After a friendly complaint about the paltry kadomatsu (literally, gate pine) on yesterdays’ post, I took my camera with me today. Pairs of kadomatsu, flanking the entrance to homes or businesses, have been ensuring a fresh start to the New Year with their auspicious symbolism for over 400 years. Matsu (pine) is the most important component, signifying longevity as the pine tree is long-lived. Take (bamboo) represents strength and prosperity, as it grows straight and strong. Ume (plum blossom) is sometimes added, symbolizing endurance, hope and constancy, as it is the first flower to bloom after winter. Chrysanthemum (signifying perfection, wealth and truth) and other flowers are sometimes added too. The arrangement is bound in rice straw and sometimes zig-zag heisoku (Shinto sacred papers) are tied on too. Officially, there should be 3 pieces of bamboo, cut on an angle to allow the spirits to enter, and all facing different directions to ward off evil spirits, but as you can see, florists take quite a bit of artistic license. I am not sure what the oranges signify (perhaps a sweet year?), but please let me know if you do.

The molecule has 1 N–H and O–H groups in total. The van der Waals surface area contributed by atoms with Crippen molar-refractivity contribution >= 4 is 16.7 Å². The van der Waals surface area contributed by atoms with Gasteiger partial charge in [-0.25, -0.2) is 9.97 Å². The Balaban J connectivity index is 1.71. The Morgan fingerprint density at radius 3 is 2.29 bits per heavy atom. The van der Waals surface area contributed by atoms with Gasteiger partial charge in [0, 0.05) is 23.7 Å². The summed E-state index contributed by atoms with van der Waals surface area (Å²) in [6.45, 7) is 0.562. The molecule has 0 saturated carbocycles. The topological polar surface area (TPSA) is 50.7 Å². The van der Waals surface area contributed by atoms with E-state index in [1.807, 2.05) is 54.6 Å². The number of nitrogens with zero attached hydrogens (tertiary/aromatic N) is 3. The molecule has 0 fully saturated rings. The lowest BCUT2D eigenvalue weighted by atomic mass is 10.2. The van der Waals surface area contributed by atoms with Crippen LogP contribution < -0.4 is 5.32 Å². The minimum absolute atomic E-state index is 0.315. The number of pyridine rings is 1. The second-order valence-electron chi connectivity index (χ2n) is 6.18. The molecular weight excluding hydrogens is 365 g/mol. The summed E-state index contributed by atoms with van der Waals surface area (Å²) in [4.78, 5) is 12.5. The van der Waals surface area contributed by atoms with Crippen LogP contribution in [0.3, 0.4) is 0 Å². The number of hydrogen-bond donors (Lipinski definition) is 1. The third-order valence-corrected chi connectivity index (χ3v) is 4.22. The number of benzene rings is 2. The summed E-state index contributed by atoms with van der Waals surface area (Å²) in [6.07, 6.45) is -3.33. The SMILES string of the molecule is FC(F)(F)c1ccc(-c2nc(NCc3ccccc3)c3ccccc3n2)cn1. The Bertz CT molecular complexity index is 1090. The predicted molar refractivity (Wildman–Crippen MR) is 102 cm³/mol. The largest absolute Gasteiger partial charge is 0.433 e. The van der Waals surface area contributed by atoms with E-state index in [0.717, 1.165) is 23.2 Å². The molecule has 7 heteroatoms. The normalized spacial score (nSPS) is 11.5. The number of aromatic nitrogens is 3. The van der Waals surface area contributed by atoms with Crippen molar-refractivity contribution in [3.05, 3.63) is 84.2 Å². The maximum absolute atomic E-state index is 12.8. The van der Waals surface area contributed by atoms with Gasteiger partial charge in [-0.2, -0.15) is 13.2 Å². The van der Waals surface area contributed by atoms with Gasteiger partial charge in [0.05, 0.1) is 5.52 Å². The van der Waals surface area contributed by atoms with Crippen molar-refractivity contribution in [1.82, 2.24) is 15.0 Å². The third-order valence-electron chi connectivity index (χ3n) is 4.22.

And the pièce de résistance